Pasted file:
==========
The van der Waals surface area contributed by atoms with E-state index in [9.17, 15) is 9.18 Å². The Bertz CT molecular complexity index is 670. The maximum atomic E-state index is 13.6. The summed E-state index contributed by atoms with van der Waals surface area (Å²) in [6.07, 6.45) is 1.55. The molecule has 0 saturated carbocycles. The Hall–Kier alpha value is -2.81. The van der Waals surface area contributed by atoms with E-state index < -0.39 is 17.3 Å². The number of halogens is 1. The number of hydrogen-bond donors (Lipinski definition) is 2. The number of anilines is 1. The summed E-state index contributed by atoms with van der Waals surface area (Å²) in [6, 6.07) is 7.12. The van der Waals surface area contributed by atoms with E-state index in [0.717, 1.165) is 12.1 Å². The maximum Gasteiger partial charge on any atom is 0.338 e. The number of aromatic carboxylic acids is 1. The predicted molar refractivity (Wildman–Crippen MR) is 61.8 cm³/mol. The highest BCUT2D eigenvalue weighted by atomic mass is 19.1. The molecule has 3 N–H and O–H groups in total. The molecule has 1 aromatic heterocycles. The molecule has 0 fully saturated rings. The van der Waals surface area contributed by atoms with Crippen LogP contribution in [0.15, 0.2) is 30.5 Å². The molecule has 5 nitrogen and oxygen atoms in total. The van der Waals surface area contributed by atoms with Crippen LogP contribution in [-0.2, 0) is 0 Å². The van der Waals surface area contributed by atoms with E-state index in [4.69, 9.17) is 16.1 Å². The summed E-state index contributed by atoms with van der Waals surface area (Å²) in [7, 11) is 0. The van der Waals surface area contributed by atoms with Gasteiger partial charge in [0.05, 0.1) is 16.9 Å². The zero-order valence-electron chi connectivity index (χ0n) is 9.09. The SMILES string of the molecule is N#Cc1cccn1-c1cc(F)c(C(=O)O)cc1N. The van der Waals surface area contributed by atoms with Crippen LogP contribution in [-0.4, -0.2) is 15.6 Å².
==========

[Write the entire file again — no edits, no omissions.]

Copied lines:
The van der Waals surface area contributed by atoms with E-state index in [9.17, 15) is 9.18 Å². The Bertz CT molecular complexity index is 670. The maximum atomic E-state index is 13.6. The summed E-state index contributed by atoms with van der Waals surface area (Å²) in [6.07, 6.45) is 1.55. The molecule has 0 saturated carbocycles. The Hall–Kier alpha value is -2.81. The van der Waals surface area contributed by atoms with E-state index < -0.39 is 17.3 Å². The number of halogens is 1. The number of hydrogen-bond donors (Lipinski definition) is 2. The number of anilines is 1. The summed E-state index contributed by atoms with van der Waals surface area (Å²) in [6, 6.07) is 7.12. The van der Waals surface area contributed by atoms with E-state index in [0.717, 1.165) is 12.1 Å². The maximum Gasteiger partial charge on any atom is 0.338 e. The number of aromatic carboxylic acids is 1. The predicted molar refractivity (Wildman–Crippen MR) is 61.8 cm³/mol. The highest BCUT2D eigenvalue weighted by atomic mass is 19.1. The molecule has 3 N–H and O–H groups in total. The molecule has 1 aromatic heterocycles. The molecule has 0 fully saturated rings. The van der Waals surface area contributed by atoms with Crippen LogP contribution in [0.15, 0.2) is 30.5 Å². The molecule has 5 nitrogen and oxygen atoms in total. The van der Waals surface area contributed by atoms with Crippen LogP contribution in [-0.2, 0) is 0 Å². The van der Waals surface area contributed by atoms with E-state index in [4.69, 9.17) is 16.1 Å². The summed E-state index contributed by atoms with van der Waals surface area (Å²) in [7, 11) is 0. The van der Waals surface area contributed by atoms with Gasteiger partial charge in [0.05, 0.1) is 16.9 Å². The zero-order valence-electron chi connectivity index (χ0n) is 9.09. The SMILES string of the molecule is N#Cc1cccn1-c1cc(F)c(C(=O)O)cc1N. The van der Waals surface area contributed by atoms with Crippen LogP contribution in [-0.4, -0.2) is 15.6 Å².